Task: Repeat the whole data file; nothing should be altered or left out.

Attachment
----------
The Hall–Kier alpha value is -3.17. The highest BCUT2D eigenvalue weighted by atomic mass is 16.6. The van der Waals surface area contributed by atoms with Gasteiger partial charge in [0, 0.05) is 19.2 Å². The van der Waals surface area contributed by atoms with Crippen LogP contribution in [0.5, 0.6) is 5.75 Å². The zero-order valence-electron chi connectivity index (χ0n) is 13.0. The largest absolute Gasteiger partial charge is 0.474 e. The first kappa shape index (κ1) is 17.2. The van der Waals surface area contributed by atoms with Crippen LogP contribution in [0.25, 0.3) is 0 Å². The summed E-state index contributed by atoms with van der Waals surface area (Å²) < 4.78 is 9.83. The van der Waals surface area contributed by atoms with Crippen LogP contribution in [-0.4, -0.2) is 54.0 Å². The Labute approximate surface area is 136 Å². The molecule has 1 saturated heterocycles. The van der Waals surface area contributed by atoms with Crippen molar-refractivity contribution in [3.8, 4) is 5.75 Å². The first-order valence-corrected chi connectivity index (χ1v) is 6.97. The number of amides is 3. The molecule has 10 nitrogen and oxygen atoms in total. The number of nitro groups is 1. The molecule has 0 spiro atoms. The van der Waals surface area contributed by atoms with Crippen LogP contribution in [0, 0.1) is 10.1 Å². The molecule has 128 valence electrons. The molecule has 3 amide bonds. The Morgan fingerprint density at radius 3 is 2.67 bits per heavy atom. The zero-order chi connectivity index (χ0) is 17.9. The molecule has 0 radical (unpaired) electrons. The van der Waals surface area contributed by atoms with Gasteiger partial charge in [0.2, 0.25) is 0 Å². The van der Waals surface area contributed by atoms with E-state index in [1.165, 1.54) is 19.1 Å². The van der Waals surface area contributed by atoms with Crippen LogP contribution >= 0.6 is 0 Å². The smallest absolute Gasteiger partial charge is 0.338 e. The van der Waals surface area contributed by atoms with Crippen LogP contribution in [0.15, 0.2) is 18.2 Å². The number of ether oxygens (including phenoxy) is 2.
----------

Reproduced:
The Hall–Kier alpha value is -3.17. The highest BCUT2D eigenvalue weighted by atomic mass is 16.6. The van der Waals surface area contributed by atoms with Gasteiger partial charge in [0, 0.05) is 19.2 Å². The van der Waals surface area contributed by atoms with Crippen LogP contribution in [0.5, 0.6) is 5.75 Å². The zero-order valence-electron chi connectivity index (χ0n) is 13.0. The largest absolute Gasteiger partial charge is 0.474 e. The first kappa shape index (κ1) is 17.2. The van der Waals surface area contributed by atoms with Crippen LogP contribution in [0.25, 0.3) is 0 Å². The summed E-state index contributed by atoms with van der Waals surface area (Å²) < 4.78 is 9.83. The van der Waals surface area contributed by atoms with Crippen LogP contribution in [-0.4, -0.2) is 54.0 Å². The Labute approximate surface area is 136 Å². The molecule has 1 saturated heterocycles. The van der Waals surface area contributed by atoms with Crippen molar-refractivity contribution in [3.8, 4) is 5.75 Å². The first-order valence-corrected chi connectivity index (χ1v) is 6.97. The number of amides is 3. The molecule has 10 nitrogen and oxygen atoms in total. The number of nitro groups is 1. The molecule has 0 spiro atoms. The van der Waals surface area contributed by atoms with Crippen LogP contribution in [0, 0.1) is 10.1 Å². The molecule has 128 valence electrons. The molecule has 3 amide bonds. The Morgan fingerprint density at radius 3 is 2.67 bits per heavy atom. The zero-order chi connectivity index (χ0) is 17.9. The molecule has 0 radical (unpaired) electrons. The van der Waals surface area contributed by atoms with Gasteiger partial charge in [0.2, 0.25) is 0 Å². The van der Waals surface area contributed by atoms with E-state index in [1.165, 1.54) is 19.1 Å². The van der Waals surface area contributed by atoms with Crippen LogP contribution >= 0.6 is 0 Å². The smallest absolute Gasteiger partial charge is 0.338 e. The van der Waals surface area contributed by atoms with Crippen LogP contribution in [0.15, 0.2) is 18.2 Å². The number of ether oxygens (including phenoxy) is 2.